The Original Church
Plans for the church were drawn up in 1858, and construction took place between 1860 and 1861 to a design by George Frederick Bodley (whose father had been a doctor in Brighton and a resident of the Furze Hill area of Hove, close to the Montpelier and Clifton Hill districts). Bodley was also working on St. Paul’s Church in West Street, Brighton at the time, on an interior alterations project.
The design of the exterior was reminiscent of the Italianate style, in red brick with horizontal bands of white stone and a steeply pitched slate roof. This featured a modest flèche spire containing a bell recovered from Sevastopol during the Crimean War (1854-1856).
The church took two years to build at a cost of £6,728, and was consecrated by the Bishop of Chichester on 29 September 1862. There was room for a congregation of 700; pew rent was charged on 300 of these seats at first. The Reverend Charles Beanlands, who had been a curate at St. Paul’s Church since his ordination in 1849, was given the perpetual curacy of St. Michael’s Church, and he remained in this position until his death in 1898.
Saint Michael and All Angels serves the loosely-defined Montpelier and Clifton Hill areas of Brighton, which lie west of the major Dyke Road and cover the steep slopes between the Seven Dials district and the seafront. A church named St. Stephen’s had served parts of the district since 1851, when it had been moved to Montpelier Place from its previous location in Castle Square, close to the Royal Pavilion, where is served as the Royal Chapel. However, it was not convenient for the area as a whole, with most of its parishioners being drawn instead from the streets to the south of the church.
Development of the Montpelier and Clifton Hill areas started in the 1820s, and by the 1840s they had essentially taken the form they remain in today, with a range of high-quality houses, many in the form of Regency terraces and crescents such as Clifton Terrace and Montpelier Crescent. However, one area of open land remained: at the time (the 1850s) it was known as Temple Fields, and consisted of a field, a pond and a partly-built house. This was chosen as the site for a new church to serve the area. On present-day maps, Temple Fields is the area bounded by Denmark Terrace, Clifton Hill, Powis Road and Victoria Road.
However, this fine building quickly became too small and, in 1865, William Burges designed a parallel church which would incorporate Bodley’s building as its south aisle. The rebuilding was not carried out until 1893, and took two years. Burges was a contemporary of Bodley; both men were born in 1827. It is not known for certain why a different architect was chosen for the redesign, and the changes reportedly caused Bodley some upset. Burges did not live to see his designs realised; he died in 1881.
The exterior decoration of the new building broadly matched that of the original church, consisting of bands of white stone contrasting with dark red brick, but there is a considerable difference in height. The original building’s north aisle was demolished, and its remaining structure became the south aisle of the new church. In terms of the church’s present arrangement, therefore, the main body and the adjacent north aisle date from 1893, while the south aisle is original.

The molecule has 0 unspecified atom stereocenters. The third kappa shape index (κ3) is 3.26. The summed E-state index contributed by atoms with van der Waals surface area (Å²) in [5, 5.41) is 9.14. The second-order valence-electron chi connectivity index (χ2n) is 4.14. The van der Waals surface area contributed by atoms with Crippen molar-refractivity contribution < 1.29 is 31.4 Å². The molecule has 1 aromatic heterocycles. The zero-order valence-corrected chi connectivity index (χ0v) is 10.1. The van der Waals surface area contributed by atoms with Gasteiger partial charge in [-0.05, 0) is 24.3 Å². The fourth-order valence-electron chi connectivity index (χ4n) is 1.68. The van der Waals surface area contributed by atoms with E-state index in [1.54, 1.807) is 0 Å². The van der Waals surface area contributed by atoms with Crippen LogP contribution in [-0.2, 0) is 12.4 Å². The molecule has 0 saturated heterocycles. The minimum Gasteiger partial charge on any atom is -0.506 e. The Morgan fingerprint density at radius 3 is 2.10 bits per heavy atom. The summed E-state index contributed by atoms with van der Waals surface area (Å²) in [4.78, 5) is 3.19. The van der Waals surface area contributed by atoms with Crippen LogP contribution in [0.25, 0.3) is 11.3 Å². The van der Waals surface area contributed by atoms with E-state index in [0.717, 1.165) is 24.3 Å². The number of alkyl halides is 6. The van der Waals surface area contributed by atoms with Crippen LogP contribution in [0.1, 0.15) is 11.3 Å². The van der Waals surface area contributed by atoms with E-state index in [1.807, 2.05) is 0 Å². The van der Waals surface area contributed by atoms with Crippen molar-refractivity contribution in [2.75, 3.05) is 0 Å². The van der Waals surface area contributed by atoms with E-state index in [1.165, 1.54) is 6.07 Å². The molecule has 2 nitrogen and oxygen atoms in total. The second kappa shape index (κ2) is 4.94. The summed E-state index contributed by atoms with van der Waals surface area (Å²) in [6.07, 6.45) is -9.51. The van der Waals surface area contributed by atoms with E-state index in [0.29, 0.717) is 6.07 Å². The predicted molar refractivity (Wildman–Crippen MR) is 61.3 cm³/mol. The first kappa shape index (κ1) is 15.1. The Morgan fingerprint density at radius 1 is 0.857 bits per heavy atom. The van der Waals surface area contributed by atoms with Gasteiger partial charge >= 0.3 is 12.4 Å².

The designs, as originally submitted, showed that a cloister and a campanile were planned to be built as well. Inside, additional decoration was to have been made in the chancel, and various additions were proposed for the sanctuary area. A predella (altar shelf) behind the altar, a set of sedilia within the sanctuary area and a baldacchino above the altar were all shown in the plans. However, none of these proposals were implemented, and no changes took place in this area until around 1900, when architect and interior designer William Henry Romaine Walker (1854-1940) provided a marble wall with Cosmatesque-style decoration between the chancel and the nave, a screen for the chancel itself, a new marble altar (in his wife’s memory) and extra marble ornamentation for the sanctuary. A rood screen and new reredos were also installed at this time, designed by Romaine Walker.
A Parish Hall was built in 1970 on the site, to the north of the church, where the cloister was originally proposed.
Today, the parish church of Saint Michael’s is recognised as one of the finest Victorian churches in the country, grade 1 listed and internationally famous for its magnificent Pre-Raphaelite stained glass.
Architecture and Fixtures
The building dates to two periods – Burges’ enlargement substantially altered the character of the building, abandoning Bodley’s polychrome brickwork interior for proper stone dressings, but he retained the polychrome style for the somewhat brutal exterior.
It contains works by two of the 19th centuries greatest church architects, George Bodley [one of his very first] and William Burges; Stained glass by the leading Pre-Raphaelites: William Morris, Edward Burne-Jones, Dante Gabriel Rossetti, Ford Madox Brown, Philip Webb and Peter Paul Marshall.
Also windows by other notables: William Worrall. H.W. Lonsdale, Clayton & Bell, Kempe and Tower.
Decorative work by William Webb (chancel ceiling), Cecil Hare (reredos – Lady Chapel); stone and wood carvings (including Misericords, S. Michael, angels) William Nicholls; possible rood figures by Peter Rendl, reredos and metal screens and rood by Romaine Walker; alter by Temple Moore; textiles and vessel by Burges, etc, etc